Further, we suggest that a longer period be observed prior to nipple piercing. It is advisable and prudent to wait three months following the cessation of breast milk production before piercing of the nipples.
Studies have shown that removing piercing jewelry is generally not necessary for magnetic resonance imaging (MRI), X-rays, and many other procedures, unless the piercing is directly in the area of examination or treatment.1 High-quality metal body jewelry is non-ferromagnetic (nonmagnetic), so it will not react to the MRI equipment. Beware, however, that cheap body jewelry may indeed be a dangerous problem when getting an MRI.
If you wear metal jewelry, it will be visible on the test results, of course, but this is only a problem when the ornament obscures the area of concern. Computed tomography (CAT or CT) scan images, however, do become blurred if metal is present, so all metal jewelry in the region of the examination does need to be removed for this type of analysis.
1. Scott DeBoer et al., “Body Piercing/Tattooing and Trauma Diagnostic Imaging: Medical Myths vs. Realities,” Journal of Trauma Nursing 14, no. 1 (January–March 2007): 35–38.
Reprinted with permission from The Piercing Bible--The Definitive Guide to Safe Body Piercing by Elayne Angel (Random House/Crossing Press, May 2009).
Click here to download a .pdf of an article written by a an orthopedic surgeon about Piercings and MRIs.
It is the position of the Association of Professional Piercers that only sterile disposable equipment is suitable for body piercing, and that only materials which are certified as safe for internal implant should be placed in inside a fresh or unhealed piercing. We consider unsafe any procedure that places vulnerable tissue in contact with either non-sterile equipment or jewelry that is not considered medically safe for long-term internal wear. Such procedures place the health of recipients at an unacceptable risk. For this reason, APP members may not use reusable ear piercing guns for any type of piercing procedure.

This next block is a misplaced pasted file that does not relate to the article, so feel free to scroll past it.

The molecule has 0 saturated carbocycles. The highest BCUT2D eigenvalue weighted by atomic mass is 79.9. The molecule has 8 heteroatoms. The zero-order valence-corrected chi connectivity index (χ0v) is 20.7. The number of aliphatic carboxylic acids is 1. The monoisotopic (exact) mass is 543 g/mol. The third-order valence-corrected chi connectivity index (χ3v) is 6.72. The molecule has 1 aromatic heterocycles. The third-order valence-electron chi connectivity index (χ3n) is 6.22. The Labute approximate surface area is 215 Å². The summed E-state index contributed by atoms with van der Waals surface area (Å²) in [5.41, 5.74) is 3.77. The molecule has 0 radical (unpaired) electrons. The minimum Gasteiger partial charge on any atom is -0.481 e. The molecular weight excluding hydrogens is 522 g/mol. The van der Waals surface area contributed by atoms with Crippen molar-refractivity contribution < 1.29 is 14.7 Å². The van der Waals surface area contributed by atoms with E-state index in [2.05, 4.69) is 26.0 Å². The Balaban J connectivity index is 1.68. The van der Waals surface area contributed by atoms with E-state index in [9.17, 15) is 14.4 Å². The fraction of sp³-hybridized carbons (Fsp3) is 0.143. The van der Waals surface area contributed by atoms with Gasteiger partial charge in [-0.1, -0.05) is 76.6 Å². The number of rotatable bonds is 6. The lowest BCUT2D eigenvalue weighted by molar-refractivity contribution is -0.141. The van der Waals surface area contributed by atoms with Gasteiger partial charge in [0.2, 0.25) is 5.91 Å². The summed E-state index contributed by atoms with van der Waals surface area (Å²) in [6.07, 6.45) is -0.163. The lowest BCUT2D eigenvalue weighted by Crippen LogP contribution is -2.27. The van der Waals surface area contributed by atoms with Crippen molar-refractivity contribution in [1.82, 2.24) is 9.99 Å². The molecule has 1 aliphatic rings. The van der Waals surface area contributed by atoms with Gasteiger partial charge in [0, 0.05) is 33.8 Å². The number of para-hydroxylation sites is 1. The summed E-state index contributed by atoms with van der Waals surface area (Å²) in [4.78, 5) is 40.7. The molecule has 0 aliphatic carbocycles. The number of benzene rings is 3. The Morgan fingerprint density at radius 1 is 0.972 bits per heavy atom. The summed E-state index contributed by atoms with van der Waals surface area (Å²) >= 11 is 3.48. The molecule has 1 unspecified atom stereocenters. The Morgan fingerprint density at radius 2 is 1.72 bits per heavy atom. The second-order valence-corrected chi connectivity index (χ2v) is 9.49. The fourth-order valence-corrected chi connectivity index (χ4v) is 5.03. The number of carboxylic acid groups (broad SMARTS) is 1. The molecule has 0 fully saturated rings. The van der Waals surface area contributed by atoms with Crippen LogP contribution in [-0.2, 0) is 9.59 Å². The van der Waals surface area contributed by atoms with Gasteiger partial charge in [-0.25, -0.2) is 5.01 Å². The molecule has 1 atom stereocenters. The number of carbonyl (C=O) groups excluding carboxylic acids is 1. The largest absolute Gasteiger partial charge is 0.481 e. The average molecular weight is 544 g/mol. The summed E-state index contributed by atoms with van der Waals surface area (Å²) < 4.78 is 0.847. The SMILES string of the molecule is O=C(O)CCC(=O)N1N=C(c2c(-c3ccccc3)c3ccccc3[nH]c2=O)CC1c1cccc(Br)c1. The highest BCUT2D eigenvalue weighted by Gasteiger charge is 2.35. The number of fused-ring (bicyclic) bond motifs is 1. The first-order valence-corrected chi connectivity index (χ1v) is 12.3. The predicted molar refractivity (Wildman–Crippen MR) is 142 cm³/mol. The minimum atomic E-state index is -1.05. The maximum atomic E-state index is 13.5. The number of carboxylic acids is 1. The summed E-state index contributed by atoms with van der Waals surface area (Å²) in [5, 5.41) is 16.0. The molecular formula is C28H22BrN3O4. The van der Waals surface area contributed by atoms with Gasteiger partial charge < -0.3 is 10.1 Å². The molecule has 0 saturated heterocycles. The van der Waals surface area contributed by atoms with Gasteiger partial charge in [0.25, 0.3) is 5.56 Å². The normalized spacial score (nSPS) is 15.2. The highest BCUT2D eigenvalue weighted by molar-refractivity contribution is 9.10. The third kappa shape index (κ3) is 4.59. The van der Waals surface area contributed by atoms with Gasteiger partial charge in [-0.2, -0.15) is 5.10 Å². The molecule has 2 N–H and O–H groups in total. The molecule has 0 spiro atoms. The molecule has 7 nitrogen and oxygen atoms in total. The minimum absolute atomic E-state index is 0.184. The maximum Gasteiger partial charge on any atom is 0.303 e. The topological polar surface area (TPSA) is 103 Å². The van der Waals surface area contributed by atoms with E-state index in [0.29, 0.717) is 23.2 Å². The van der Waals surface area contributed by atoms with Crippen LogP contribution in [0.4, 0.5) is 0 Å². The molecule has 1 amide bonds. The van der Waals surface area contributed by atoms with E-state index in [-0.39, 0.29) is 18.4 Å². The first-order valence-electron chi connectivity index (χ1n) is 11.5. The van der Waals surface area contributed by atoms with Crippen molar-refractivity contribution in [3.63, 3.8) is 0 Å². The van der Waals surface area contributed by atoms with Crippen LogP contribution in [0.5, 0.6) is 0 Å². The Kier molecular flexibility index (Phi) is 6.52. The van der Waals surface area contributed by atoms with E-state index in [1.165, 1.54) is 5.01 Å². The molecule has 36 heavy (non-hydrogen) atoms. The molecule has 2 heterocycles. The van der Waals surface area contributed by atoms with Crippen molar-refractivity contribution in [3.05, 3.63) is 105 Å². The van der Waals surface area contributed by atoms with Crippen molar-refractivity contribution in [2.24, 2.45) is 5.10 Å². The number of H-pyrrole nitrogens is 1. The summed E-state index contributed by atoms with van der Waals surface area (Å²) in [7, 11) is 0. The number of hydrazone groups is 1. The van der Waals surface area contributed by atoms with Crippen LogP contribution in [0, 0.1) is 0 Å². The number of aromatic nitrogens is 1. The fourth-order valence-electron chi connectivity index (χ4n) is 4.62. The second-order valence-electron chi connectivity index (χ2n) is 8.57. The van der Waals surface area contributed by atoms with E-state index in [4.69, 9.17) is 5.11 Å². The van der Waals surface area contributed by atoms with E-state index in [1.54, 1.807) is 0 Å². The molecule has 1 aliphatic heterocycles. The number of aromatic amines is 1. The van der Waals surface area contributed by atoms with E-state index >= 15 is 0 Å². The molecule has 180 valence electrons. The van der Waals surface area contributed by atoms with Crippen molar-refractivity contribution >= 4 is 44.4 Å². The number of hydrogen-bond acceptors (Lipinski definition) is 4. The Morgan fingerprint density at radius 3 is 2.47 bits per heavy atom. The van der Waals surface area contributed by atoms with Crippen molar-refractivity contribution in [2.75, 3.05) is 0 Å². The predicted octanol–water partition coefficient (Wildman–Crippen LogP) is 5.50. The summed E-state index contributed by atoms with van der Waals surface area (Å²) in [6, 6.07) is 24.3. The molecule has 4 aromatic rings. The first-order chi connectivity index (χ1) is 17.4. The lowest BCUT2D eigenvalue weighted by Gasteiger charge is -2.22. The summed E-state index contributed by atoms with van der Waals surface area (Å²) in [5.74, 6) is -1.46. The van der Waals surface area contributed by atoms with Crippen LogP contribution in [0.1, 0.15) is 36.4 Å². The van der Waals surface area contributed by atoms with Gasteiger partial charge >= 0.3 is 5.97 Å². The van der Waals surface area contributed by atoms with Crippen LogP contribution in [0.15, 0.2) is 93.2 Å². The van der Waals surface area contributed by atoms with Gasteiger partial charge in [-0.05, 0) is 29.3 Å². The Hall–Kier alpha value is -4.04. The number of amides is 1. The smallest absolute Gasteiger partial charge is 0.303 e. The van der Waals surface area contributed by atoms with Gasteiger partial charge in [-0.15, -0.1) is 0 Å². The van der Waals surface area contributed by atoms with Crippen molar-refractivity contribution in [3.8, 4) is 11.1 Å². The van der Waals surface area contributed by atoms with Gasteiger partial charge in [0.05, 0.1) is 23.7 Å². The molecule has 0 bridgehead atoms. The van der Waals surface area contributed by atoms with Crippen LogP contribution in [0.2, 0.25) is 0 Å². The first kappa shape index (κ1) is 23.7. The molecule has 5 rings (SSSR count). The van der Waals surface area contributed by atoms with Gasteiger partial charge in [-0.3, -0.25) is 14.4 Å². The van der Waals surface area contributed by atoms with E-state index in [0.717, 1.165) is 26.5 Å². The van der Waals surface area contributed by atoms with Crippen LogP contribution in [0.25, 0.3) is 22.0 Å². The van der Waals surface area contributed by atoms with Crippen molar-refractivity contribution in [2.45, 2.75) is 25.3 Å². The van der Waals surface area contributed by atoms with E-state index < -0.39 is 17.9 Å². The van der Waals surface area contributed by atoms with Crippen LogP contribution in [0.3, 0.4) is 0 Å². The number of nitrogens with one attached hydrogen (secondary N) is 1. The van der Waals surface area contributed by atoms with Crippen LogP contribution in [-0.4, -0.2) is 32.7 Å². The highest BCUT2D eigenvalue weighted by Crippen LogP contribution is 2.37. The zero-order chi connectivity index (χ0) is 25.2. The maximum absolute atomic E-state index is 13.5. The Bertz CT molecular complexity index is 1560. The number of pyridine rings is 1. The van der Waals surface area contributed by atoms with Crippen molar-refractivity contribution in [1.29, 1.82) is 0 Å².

While piercing guns may seem to be a quick, easy and convenient way of creating holes, they have major drawbacks in terms of sterility, tissue damage and inappropriate jewelry design. These concerns are addressed below.
Although they can become contaminated with bloodborne pathogens dozens of times in one day, ear piercing guns are often not sanitized in a medically recognized way. Plastic ear piercing guns cannot be autoclave sterilized and may not be sufficiently cleaned between use on multiple clients. Even if the antiseptic wipes used were able to kill all pathogens on contact, simply wiping the external surfaces of the gun with isopropyl alcohol or other antiseptics does not kill pathogens within the working parts of the gun. Blood from one client can aerosolize, becoming airborne in microscopic particles, and contaminate the inside of the gun. The next client's tissue and jewelry may come into contact with these contaminated surfaces. There is thus a possibility of transmitting bloodborne disease-causing microorganisms through such ear piercing, as many medical studies report.
As is now well known, the Hepatitis virus can live for extended periods of time on inanimate surfaces, and could be harbored within a piercing gun for several weeks or more. Hepatitis and common staph infections, which could be found on such surfaces, constitute a serious public health threat if they are introduced into even one reusable piercing gun. Considering the dozens of clients whose initial piercings may have direct contact with a single gun in one day, this is a cause for serious concern. Babies, young children, and others with immature or compromised immune systems may be at higher risk for contracting such infection.
Additionally, it is not documented how often piercing guns malfunction. Some operators report that the earring adapter that holds the jewelry will often not release the earring, requiring its removal with pliers. These pliers, which contact contaminated jewelry immediately after it has passed through the client's tissue, may be reused on multiple customers without full sterilization. Few, if any, gun piercing establishments possess the expensive sterilization equipment (steam autoclave or chemclave) necessary for such a procedure.